Saturday, October 22, 2011

Reflection on the Sunday readings

My reflection for this Sunday's readings is simple, requiring little commentary. Looking at the first reading, from twenty-second chapter of Exodus:
You shall not molest or oppress an alien, for you were once aliens yourselves in the land of Egypt. You shall not wrong any widow or orphan. If ever you wrong them and they cry out to me, I will surely hear their cry. My wrath will flare up, and I will kill you with the sword; then your own wives will be widows, and your children orphans (verses 20-23)
As with my remembrance of Bl. Pope John Paul II, this passage strikes me as very timely because here in the U.S. we are grappling with the economic difficulties everyone is facing as well as entering into (yet) another election cycle, which seem to me to get longer and longer. I surmise that pretty soon we will just have a perpetual campaign!

As regards this particular passage, we often hear it said that to treat immigrants well is "a biblical injunction." Well, now you know at least one passage of Scripture that explicitly supports that claim, from the Torah no less.


Last Sunday, in his homily at The Cathedral of the Madeleine, Bishop Wester strongly encouraged everyone to read the USCCB's Faithful Citizenship document. Our bishops have established a Faithful Citizenship website. With all the rhetoric and invective already flying about, I urge everyone to take some time at least read the basic document.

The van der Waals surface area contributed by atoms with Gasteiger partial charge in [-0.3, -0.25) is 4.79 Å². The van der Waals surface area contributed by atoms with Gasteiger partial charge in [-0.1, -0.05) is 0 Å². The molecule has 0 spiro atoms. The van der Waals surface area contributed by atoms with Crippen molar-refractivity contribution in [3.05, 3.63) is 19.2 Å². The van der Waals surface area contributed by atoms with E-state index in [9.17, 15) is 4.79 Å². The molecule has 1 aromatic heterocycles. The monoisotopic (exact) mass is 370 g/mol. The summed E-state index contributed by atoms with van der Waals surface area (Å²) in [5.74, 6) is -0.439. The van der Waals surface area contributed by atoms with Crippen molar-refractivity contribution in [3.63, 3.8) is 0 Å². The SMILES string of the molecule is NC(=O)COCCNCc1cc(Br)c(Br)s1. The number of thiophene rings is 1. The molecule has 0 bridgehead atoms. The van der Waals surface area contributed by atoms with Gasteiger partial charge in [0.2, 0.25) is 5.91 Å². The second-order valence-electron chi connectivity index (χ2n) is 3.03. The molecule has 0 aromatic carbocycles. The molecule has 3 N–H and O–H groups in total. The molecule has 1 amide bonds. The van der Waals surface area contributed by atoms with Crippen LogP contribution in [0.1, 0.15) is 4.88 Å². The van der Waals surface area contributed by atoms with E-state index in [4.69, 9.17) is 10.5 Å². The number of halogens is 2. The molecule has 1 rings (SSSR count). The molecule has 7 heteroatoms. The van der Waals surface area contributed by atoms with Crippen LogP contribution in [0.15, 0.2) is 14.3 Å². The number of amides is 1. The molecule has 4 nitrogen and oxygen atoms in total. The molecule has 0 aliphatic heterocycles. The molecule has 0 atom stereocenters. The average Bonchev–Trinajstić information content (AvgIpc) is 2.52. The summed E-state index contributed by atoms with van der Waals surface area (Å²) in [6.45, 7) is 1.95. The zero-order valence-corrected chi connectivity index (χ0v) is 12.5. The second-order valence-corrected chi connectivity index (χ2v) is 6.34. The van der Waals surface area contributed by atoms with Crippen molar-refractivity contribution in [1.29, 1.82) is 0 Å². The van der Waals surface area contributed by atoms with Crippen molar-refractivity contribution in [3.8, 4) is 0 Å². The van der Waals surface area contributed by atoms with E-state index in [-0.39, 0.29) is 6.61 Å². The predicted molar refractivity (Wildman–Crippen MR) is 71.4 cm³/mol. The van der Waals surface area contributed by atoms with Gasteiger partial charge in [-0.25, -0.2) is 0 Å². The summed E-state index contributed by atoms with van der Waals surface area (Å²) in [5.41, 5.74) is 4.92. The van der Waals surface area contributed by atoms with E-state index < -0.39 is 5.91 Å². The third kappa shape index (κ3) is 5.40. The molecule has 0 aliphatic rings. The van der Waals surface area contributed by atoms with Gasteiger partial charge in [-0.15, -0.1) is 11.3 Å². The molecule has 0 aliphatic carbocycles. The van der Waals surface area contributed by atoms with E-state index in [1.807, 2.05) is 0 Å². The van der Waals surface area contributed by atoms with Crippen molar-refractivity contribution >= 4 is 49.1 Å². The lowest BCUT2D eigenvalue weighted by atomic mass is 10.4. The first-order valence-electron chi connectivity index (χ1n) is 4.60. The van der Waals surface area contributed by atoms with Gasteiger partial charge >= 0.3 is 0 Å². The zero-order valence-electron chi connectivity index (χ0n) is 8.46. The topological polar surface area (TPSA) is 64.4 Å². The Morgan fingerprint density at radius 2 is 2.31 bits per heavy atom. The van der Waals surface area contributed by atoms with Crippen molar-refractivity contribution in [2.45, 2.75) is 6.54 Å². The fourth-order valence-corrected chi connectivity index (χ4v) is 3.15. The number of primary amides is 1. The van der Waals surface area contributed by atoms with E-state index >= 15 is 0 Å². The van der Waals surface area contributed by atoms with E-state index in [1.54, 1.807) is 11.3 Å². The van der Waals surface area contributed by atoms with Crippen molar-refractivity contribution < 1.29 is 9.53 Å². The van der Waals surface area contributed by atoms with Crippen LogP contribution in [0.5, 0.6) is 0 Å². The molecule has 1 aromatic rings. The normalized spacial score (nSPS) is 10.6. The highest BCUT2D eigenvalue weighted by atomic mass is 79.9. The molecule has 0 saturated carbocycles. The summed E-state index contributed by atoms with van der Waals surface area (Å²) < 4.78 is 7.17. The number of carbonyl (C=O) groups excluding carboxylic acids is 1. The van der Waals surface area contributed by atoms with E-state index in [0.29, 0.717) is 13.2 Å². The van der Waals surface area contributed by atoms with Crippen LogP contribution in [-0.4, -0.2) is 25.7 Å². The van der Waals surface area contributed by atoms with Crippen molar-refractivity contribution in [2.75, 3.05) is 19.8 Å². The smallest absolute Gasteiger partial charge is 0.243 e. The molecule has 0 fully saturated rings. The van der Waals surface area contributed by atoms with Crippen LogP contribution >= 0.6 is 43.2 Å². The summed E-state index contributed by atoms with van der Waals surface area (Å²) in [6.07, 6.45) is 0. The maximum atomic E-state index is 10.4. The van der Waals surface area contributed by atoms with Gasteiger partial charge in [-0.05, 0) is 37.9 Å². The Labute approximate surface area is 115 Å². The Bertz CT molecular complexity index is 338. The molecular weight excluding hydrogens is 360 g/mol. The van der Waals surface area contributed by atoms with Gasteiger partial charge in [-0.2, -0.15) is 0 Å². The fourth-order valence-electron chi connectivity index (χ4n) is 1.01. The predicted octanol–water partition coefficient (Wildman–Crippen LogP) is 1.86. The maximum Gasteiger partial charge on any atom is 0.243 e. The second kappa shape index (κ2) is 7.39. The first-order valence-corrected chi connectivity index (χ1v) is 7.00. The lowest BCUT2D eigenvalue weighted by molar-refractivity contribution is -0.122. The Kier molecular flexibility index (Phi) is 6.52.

A good exhortation arising from this passage of Scripture is found is this passage from the document:
What faith teaches about the dignity of the human person and about the sacredness of every human life helps us see more clearly the same truths that also come to us through the gift of human reason. At the center of these truths is respect for the dignity of every person. This is the core of Catholic moral and social teaching. Because we are people of both faith and reason, it is appropriate and necessary for us to bring this essential truth about human life and dignity to the public square. We are called to practice Christ’s commandment to “love one another” (Jn 13:34). We are also called to promote the well-being of all, to share our blessings with those most in need, to defend marriage, and to protect the lives and dignity of all, especially the weak, the vulnerable, the voiceless (par. 10- underlining emphasis mine)

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